A contract of adhesion is a standard form drafted by one party, usually a party with stronger bargaining power, and signed by the other party, usually a party with weaker bargaining power. Adhesion contracts most often involve a consumer who needs goods or services, and the consumer is required to adhere to the contract as a perquisite for the good or service – in other words, there is no opportunity to negotiate or modify the terms. Common examples include contracts for: mortgages, leases, ski tickets, cell phone agreements, auto purchase agreements, deeds, and credit card agreements.
Why does it matter? Michigan law is unique. Most state courts look very carefully at adhesion contracts, and in some cases, the court will void certain provisions due to unequal bargaining power, unfairness, and unconscionability. In some cases, the court may apply the “doctrine of reasonable expectations,” meaning the court will invalidate parts of the contract so that it reflects what the customer would have reasonably expected in the agreement. When making revisions, most courts consider:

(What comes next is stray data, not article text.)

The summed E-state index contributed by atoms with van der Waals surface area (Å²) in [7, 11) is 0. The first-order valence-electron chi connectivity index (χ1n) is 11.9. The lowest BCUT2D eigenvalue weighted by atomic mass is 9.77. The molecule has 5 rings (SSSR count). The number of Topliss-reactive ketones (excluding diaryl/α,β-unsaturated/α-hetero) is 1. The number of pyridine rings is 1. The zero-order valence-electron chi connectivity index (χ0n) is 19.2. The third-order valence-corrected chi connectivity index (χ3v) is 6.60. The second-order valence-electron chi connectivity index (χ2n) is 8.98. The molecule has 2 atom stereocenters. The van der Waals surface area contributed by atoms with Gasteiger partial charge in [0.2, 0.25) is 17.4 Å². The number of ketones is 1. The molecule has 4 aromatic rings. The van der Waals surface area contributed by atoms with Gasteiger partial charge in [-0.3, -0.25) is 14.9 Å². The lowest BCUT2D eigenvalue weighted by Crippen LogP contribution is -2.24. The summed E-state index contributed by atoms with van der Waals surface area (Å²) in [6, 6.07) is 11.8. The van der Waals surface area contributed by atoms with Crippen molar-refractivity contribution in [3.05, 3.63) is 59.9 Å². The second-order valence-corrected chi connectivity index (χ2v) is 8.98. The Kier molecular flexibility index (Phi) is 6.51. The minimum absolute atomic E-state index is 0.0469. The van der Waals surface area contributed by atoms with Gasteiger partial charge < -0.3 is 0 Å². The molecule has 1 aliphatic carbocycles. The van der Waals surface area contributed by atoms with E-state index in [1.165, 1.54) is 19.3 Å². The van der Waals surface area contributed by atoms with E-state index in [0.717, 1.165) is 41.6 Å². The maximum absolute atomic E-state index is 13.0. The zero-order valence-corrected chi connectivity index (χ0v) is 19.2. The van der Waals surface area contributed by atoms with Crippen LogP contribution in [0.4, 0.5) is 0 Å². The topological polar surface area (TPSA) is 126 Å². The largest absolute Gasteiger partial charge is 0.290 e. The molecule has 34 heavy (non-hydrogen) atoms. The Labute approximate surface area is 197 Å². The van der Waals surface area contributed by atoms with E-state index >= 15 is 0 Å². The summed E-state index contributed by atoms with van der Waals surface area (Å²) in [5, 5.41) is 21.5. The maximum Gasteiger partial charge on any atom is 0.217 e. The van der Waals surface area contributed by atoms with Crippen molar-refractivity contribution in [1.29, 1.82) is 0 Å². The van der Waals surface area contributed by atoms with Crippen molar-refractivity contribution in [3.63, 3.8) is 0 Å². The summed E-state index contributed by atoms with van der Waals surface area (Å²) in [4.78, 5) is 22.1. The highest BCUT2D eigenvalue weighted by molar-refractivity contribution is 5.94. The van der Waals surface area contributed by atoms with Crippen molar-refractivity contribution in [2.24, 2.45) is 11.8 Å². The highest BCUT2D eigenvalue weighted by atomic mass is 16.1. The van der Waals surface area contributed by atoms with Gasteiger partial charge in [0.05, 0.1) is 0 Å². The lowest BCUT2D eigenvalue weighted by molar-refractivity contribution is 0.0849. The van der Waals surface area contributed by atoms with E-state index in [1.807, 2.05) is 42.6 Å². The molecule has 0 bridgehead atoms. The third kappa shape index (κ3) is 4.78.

- The way the contract was formed;
- Lack of notice;
- The parties’ bargaining power;
- Unfair surprise; and
- Substantive (the terms of the agreement) unfairness.
However, in Michigan, regardless of whether a contract is adhesive, the court will not revise the language. In Michigan, contracts are interpreted as written. Rory v Continental Insurance Co, 473 Mich. 457 (2005).
The take away. In Michigan, there is no adhesion contract rule, so Michigan courts will not analyze the reasonableness of contract terms. Michigan courts will enforce the contract as written, so know what is in it before you sign it.
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